Coach Rick Pitino said Tuesday morning that he is still waiting to be interviewed by the NCAA about an escort's book allegations that a former Louisville staffer hired her and other dancers for sex parties at the team's dormitory.
Pitino has said repeatedly that he did not know about the incidents, and Tuesday took that a step further, saying that athletic director Tom Jurich does not believe he was aware of the activities.
The coach said on ESPN's ''Mike & Mike'' that if Jurich ''thought for one second I had 1 percent knowledge of hearsay in this case, I would have been gone a long time ago.''
The university has announced a self-imposed one-year postseason ban for the men's basketball team after the school's investigation into allegations revealed violations did occur.
The coach said he has been kept in the dark about the investigation because he has not been interviewed by the NCAA. The university investigation is ongoing and it's unclear if more self-imposed penalties are possible.
Pitino also has stated that he has no plans to step down, and Tuesday he indicated he position has not changed.
''My future is really irrelevant and unimportant, it's the University of Louisville that I care about,'' Pitino said. ''I do the same thing every single year. I go away, I take my time and say, `Did you have fun? Do you still have great passion?'
''I have more passion today with coaching, I love teaching more than ever.''
Powell alleged in the book ''Breaking Cardinal Rules: Basketball and the Escort Queen'' that Andre McGee paid her $10,000 for 22 shows from 2010-14 with many taking place in the Cardinals' Billy Minardi Hall dormitory. The allegations led to several investigations: one by the athletic department; the University of Louisville Foundation; the NCAA; and university and Louisville Metro Police in cooperation with the Commonwealth's Attorney's Office.
She also spoke out on Tuesday.
Powell wouldn't say how she felt about Pitino being disciplined in a radio interview, but did say that the school should be punished because it tried to damage her reputation after the book's release in October. During an appearance on Kentucky Sports Radio, she also said she didn't think much of Louisville's self-imposed penalty and suggested it was the school's way of heading off possible NCAA sanctions.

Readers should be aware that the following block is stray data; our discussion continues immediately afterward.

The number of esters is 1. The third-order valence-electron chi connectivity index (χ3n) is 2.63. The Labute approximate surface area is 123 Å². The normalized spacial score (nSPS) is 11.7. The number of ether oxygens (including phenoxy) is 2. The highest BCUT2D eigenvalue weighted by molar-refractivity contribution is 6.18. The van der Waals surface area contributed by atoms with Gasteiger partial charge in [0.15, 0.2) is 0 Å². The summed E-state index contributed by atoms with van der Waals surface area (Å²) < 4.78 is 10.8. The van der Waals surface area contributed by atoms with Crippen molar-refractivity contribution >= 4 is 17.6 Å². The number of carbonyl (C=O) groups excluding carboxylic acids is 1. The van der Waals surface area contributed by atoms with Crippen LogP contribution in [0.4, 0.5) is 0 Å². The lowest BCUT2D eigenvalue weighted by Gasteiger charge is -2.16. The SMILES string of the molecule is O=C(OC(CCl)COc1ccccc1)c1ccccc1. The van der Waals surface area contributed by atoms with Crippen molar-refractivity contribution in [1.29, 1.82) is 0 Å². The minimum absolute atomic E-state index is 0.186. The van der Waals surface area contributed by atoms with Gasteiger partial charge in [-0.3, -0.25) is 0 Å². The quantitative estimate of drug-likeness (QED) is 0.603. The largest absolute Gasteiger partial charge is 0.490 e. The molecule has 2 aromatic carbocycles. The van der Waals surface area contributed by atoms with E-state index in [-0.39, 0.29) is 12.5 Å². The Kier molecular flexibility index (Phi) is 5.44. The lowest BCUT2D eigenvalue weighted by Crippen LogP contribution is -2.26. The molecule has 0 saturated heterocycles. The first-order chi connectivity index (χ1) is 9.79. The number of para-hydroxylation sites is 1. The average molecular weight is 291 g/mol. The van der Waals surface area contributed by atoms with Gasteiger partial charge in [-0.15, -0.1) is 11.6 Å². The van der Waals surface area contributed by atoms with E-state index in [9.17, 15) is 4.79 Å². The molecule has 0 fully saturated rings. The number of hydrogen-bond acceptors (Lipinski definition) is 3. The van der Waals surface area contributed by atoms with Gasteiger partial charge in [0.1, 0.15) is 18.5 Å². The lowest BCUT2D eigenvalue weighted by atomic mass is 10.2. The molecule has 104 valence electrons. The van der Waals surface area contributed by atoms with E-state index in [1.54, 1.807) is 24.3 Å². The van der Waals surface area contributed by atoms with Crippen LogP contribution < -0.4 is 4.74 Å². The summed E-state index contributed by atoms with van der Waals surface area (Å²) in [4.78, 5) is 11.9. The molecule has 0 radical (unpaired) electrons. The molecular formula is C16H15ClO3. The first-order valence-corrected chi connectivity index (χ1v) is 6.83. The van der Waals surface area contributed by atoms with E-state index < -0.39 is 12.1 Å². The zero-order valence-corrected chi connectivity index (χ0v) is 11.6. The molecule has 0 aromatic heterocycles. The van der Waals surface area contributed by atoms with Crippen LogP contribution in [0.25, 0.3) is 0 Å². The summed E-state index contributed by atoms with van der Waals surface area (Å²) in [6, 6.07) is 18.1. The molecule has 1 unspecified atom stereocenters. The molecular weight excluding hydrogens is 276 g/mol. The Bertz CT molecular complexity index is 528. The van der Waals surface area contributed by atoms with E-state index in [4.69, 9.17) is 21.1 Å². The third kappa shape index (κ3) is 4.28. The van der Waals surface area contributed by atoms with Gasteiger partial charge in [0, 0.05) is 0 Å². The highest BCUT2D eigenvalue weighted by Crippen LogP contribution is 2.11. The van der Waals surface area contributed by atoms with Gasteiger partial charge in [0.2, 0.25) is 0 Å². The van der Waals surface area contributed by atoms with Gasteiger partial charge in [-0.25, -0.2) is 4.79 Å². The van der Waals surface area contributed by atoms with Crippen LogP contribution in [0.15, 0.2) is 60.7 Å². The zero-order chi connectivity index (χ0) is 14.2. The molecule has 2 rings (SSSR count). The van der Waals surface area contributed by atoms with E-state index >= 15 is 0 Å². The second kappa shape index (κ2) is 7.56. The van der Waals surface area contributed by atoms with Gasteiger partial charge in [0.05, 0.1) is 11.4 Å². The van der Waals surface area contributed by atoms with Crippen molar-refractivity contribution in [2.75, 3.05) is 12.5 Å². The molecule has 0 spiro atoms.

The No. 13 Cardinals (19-5, 8-3 ACC) are 1-1 since the ban but would have been a lock for the NCAA Tournament without winning the conference title.
Asked if she felt vindicated by Louisville's action, she added, ''I knew all along I was telling the truth.''
Powell was interviewed by the NCAA last fall. A Jefferson County grand jury is looking into her allegations.
A message left with the NCAA was not immediately returned.
Powell's attorney, Larry Wilder of Jeffersonville, Indiana, said Louisville's decision vindicates his client's allegations and added, ''a 19-5 team wouldn't self-ban itself if any part she had mentioned was just a broken fingernail.''
Pitino said on ESPN Tuesday that he talked to McGee after being made aware of the allegations and was told only that parties took place. The coach said McGee misled him about what went on.
''He said it was just women coming over and listening to music,'' Pitino said. ''Then, he got a lawyer and that was the last I spoke to Andre McGee.'' The coach added that since that exchange, he has sent McGee a text asking that he ''just tell the truth.''
Pitino has described the decision not to play in postseason ''as harsh as anything'' he has experienced and criticized the NCAA for a system he said unfairly penalizes people unconnected to any infractions. He has been particularly outspoken in support of leading scorers Damion Lee and Trey Lewis, graduate transfers who came to Louisville this season with hopes of playing in the NCAA Tournament.
Powell said she regrets that Lee and Lewis are being punished for something they weren't part of and even feels bad about the allegations impact on McGee's career. She initially wouldn't say if she feels bad for Pitino, pausing before eventually saying she did not.